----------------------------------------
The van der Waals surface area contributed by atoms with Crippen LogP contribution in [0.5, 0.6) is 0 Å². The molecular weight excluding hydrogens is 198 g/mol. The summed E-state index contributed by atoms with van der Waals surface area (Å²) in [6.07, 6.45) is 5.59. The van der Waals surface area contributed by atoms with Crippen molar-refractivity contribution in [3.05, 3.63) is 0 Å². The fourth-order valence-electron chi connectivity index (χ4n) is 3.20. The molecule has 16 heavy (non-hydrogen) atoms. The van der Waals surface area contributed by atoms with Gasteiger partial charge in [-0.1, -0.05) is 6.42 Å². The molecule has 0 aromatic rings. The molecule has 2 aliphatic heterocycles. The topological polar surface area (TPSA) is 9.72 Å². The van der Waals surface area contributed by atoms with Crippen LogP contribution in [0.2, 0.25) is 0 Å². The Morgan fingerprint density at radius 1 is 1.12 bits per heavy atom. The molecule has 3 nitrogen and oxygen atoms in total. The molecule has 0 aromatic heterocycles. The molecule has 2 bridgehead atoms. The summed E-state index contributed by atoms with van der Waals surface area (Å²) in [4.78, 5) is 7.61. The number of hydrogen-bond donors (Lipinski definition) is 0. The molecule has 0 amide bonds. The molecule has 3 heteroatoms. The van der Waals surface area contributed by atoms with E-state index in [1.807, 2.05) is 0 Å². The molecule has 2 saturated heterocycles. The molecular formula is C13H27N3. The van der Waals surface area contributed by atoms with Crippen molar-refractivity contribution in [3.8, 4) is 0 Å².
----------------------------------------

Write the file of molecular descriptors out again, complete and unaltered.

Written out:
The van der Waals surface area contributed by atoms with Crippen LogP contribution in [0.5, 0.6) is 0 Å². The molecular weight excluding hydrogens is 198 g/mol. The summed E-state index contributed by atoms with van der Waals surface area (Å²) in [6.07, 6.45) is 5.59. The van der Waals surface area contributed by atoms with Crippen molar-refractivity contribution in [3.05, 3.63) is 0 Å². The fourth-order valence-electron chi connectivity index (χ4n) is 3.20. The molecule has 16 heavy (non-hydrogen) atoms. The van der Waals surface area contributed by atoms with Gasteiger partial charge in [-0.1, -0.05) is 6.42 Å². The molecule has 0 aromatic rings. The molecule has 2 aliphatic heterocycles. The topological polar surface area (TPSA) is 9.72 Å². The van der Waals surface area contributed by atoms with Crippen LogP contribution in [0.2, 0.25) is 0 Å². The Morgan fingerprint density at radius 1 is 1.12 bits per heavy atom. The molecule has 3 nitrogen and oxygen atoms in total. The molecule has 0 aromatic heterocycles. The molecule has 2 bridgehead atoms. The summed E-state index contributed by atoms with van der Waals surface area (Å²) in [4.78, 5) is 7.61. The number of hydrogen-bond donors (Lipinski definition) is 0. The molecule has 0 amide bonds. The molecule has 3 heteroatoms. The van der Waals surface area contributed by atoms with E-state index in [1.807, 2.05) is 0 Å². The molecule has 2 saturated heterocycles. The molecular formula is C13H27N3. The van der Waals surface area contributed by atoms with Crippen molar-refractivity contribution in [3.8, 4) is 0 Å².